Through details of famous writers' medical maladies, John Ross explores their lives and literary works. What killed George Orwell: the stress of writiThrough details of famous writers' medical maladies, John Ross explores their lives and literary works. What killed George Orwell: the stress of writing 1984, the damp and dreary weather on the Scottish island of Jura, or bad treatments for a childhood illness? If Milton had not gone blind, would he have written Paradise Lost? Did Jack London's self-medication lead to his physical weakening and eventual death? Also under investigation are Shakespeare's syphilis, Jonathan Swift's dementia, the Brontë sisters' tuberculosis, Nathaniel Hawthorne's stomach cancer, and the many maladies of Herman Melville. As well as plenty of interesting detail about writers' lives, there are tidbits about medicine through the ages, such as the Ancient Roman method of treating venereal disease. The author is the Assistant Professor of Medicine at Harvard Medical School, so he certainly knows his science; what's wonderful about this book is that he knows his novels too. The prose reads well, and each chapter has the drama and narrative arc of fiction. The details of the writers' lives are fascinating, and it's enjoyable to trace how their physical ailments may have affected their work. Orwell's Cough manages the perfect balance: enough medicalese to interest the biologically-minded, and enough details about writers' lives for the literary-minded. As soon as I finished the book, I turned right back to the start and read it again. ...more
My favourite thing about this was the setting: both the snowy wilderness of Canada and the grimness of 1980s Scotland were vividly evoked. Halfway thrMy favourite thing about this was the setting: both the snowy wilderness of Canada and the grimness of 1980s Scotland were vividly evoked. Halfway through the plot takes a twist into the predictable, which is a shame, but it's still a hugely enjoyable novel....more
"Every contact leaves a trace" may be the basic principle of forensic science, but don't expect a CSI-style procedural. The phrase is used in a more i"Every contact leaves a trace" may be the basic principle of forensic science, but don't expect a CSI-style procedural. The phrase is used in a more interpersonal sense, to mean that every contact with a person – in this case the narrator's murdered wife – leaves a trail of evidence that can be followed.
Introverted lawyer Alex is devastated when his vivacious academic wife, Rachel, is killed during a visit to their alma mater: Worcester College, Oxford. He can't think of why anyone would want to harm Rachel, and through the chaos of his grief he feels only confusion. But as he begins to discuss Rachel's life with Harry, her university tutor, and Evie, her intelligent and self-centered godmother, he soon discovers that he did not know Rachel at all. Versions of reality constantly shift as Alex learns more about the people in Rachel's past – and questions how he fits into the story.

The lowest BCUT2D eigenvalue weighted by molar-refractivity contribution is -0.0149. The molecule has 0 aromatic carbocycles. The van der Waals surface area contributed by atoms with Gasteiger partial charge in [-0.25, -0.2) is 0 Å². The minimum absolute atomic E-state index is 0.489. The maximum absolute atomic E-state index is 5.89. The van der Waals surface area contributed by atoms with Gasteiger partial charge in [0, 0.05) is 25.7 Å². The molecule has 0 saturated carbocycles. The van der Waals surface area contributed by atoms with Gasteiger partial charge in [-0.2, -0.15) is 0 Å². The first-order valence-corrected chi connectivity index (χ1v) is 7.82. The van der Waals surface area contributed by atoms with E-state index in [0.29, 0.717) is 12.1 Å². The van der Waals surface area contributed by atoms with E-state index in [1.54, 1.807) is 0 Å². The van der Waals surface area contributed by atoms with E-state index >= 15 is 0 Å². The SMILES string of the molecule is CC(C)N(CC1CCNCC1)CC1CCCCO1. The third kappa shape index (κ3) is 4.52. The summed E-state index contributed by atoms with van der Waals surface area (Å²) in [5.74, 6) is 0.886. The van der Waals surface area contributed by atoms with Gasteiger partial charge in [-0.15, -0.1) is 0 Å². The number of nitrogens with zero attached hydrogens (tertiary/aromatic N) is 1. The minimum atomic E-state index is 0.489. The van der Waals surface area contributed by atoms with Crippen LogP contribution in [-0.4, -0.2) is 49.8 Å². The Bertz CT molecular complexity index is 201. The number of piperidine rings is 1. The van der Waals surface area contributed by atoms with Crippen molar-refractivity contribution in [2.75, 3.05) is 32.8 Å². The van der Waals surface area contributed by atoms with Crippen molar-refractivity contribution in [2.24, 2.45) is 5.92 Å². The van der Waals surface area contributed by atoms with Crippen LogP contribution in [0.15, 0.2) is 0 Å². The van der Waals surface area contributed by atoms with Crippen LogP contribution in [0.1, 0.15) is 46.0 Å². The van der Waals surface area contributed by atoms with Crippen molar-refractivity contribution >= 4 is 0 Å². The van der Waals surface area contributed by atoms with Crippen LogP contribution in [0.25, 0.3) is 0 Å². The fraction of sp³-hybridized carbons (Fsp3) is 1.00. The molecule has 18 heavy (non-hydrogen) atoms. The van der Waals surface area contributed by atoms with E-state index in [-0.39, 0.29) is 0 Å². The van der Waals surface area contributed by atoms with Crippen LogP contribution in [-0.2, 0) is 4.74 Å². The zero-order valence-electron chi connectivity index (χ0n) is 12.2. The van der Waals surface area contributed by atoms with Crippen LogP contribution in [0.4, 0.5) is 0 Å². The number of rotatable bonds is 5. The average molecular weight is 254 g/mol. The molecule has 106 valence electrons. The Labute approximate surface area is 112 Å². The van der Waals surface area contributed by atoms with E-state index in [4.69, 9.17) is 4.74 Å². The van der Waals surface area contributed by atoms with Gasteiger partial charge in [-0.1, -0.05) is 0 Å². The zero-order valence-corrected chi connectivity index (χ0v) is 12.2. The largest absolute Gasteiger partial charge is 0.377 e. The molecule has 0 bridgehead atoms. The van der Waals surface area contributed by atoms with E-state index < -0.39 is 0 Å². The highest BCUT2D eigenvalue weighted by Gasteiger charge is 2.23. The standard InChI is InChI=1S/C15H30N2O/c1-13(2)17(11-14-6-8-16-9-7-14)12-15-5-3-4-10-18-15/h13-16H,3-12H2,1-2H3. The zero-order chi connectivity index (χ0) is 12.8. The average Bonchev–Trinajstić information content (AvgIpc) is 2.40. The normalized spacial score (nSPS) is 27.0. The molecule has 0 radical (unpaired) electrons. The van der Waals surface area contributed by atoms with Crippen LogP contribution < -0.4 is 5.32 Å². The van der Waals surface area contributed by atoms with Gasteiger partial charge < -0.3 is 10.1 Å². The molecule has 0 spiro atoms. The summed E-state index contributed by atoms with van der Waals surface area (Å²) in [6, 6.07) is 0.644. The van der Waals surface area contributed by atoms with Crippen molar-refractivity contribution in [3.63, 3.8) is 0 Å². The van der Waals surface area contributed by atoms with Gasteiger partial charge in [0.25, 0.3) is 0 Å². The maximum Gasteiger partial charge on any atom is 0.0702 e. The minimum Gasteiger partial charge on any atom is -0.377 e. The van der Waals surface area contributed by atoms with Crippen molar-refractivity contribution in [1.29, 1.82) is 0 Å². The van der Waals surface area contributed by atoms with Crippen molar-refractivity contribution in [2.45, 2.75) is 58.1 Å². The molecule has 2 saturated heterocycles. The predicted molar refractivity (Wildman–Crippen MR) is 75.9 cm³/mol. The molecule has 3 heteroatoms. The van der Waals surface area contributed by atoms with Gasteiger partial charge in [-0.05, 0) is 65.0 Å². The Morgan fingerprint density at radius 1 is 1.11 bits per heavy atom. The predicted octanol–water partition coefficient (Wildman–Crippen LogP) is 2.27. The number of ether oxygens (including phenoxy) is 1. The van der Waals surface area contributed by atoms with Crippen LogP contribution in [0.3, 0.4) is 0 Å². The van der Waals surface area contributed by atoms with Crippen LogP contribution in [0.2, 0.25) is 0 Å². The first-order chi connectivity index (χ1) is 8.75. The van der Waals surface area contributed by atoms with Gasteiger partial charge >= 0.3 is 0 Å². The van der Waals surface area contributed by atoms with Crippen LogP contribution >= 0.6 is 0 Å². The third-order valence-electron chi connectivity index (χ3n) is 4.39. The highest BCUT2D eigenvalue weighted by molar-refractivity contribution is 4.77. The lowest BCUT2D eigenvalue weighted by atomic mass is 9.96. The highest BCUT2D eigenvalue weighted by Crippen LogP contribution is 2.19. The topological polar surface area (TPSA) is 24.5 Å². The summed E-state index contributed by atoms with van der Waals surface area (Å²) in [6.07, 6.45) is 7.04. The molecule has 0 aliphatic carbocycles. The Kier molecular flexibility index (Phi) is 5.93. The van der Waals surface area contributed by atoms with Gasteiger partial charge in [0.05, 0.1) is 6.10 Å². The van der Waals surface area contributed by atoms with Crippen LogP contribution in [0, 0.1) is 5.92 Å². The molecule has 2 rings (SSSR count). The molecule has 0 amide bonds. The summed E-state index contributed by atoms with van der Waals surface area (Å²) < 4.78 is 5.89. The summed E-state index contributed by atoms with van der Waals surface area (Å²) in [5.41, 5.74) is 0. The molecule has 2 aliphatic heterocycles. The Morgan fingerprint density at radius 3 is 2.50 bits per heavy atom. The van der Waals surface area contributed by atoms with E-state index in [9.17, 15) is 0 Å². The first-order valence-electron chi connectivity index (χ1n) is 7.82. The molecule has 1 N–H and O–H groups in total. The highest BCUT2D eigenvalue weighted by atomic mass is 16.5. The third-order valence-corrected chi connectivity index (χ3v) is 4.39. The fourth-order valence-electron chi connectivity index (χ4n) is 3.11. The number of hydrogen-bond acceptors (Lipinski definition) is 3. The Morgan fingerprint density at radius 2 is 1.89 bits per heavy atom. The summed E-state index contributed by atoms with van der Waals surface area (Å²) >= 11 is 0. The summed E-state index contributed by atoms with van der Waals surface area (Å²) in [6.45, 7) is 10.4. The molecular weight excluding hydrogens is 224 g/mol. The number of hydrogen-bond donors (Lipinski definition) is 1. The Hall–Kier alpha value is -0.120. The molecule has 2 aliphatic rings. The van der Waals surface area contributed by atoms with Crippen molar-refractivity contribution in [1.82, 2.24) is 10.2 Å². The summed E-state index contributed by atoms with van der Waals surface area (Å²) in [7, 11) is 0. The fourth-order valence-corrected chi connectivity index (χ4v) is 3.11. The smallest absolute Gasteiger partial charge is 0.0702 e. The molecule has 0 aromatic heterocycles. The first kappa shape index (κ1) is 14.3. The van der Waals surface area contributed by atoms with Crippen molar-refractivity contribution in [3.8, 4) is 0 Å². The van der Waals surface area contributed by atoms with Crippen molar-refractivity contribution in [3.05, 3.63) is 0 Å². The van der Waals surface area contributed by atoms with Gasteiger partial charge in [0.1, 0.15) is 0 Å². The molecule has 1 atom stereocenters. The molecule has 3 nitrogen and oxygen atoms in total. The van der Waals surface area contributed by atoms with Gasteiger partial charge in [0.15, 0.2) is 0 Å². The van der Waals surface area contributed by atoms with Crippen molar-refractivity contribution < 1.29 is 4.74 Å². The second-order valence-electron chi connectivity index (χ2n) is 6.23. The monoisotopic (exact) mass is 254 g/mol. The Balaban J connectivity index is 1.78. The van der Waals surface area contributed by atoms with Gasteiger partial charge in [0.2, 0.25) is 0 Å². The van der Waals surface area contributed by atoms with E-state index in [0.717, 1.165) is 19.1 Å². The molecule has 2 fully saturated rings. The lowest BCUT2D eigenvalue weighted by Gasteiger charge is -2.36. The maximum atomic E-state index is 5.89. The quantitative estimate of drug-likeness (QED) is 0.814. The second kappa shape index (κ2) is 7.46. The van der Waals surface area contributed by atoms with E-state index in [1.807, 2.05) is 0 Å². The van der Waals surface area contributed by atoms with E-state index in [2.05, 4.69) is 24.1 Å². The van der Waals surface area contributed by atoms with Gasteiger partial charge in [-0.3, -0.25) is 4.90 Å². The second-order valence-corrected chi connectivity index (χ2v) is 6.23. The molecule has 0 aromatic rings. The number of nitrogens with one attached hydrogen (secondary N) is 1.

Full of over-long sentences and extended descriptions of Alex's thought processes, this is not a fast-paced crime thriller. Despite this, the tension builds wonderfully and keeps the reader guessing throughout. The jumps in time and the shifts from present to past tense can be confusing, but this all helps add to the sense of Alex's drifting sense of reality. Fans of Donna Tartt, Ruth Rendell and Susan Hill will find much to enjoy in this snowy, slow-paced psychological mystery....more
Angela Carter is the grande dame of lush, fantastical stories, and published 15 books of fiction and poetry in her lifetime – but in the 20 years sincAngela Carter is the grande dame of lush, fantastical stories, and published 15 books of fiction and poetry in her lifetime – but in the 20 years since her death, there has yet to appear an in-depth study of her life and work. This is not that book, but it's something much more beautiful: a personal tribute to a writer and friend. The book is structured around a series of postcards that Susannah Clapp, a previous editor of the London Review of Books, received throughout her friendship with Angela Carter. Although the actual content of the postcards is sparse, they're used more as a jumping-off point for Clapp to share many anecdotes and insights into Carter's family life, domestic tendencies (or lack of), responses to critics, and stances on feminism and politics.
This is not for those unfamiliar with Carter's work: no timeline or overall view is provided, so it's not useful in providing a sense of her literary work or personal journey as a writer. Readers of Carter's work, though, will love the insights into her personal and professional life, and even the most enthusiastic fan will find something new here. Treading the ground between comfort reading and literature, this book is perfect for those who are short on time but crave brain-food....more
Can you believe I've never read a lesbian mystery story before? This one certainly won't be my last! The prose is painful at times, but the story is fCan you believe I've never read a lesbian mystery story before? This one certainly won't be my last! The prose is painful at times, but the story is fun and I enjoyed the romance....more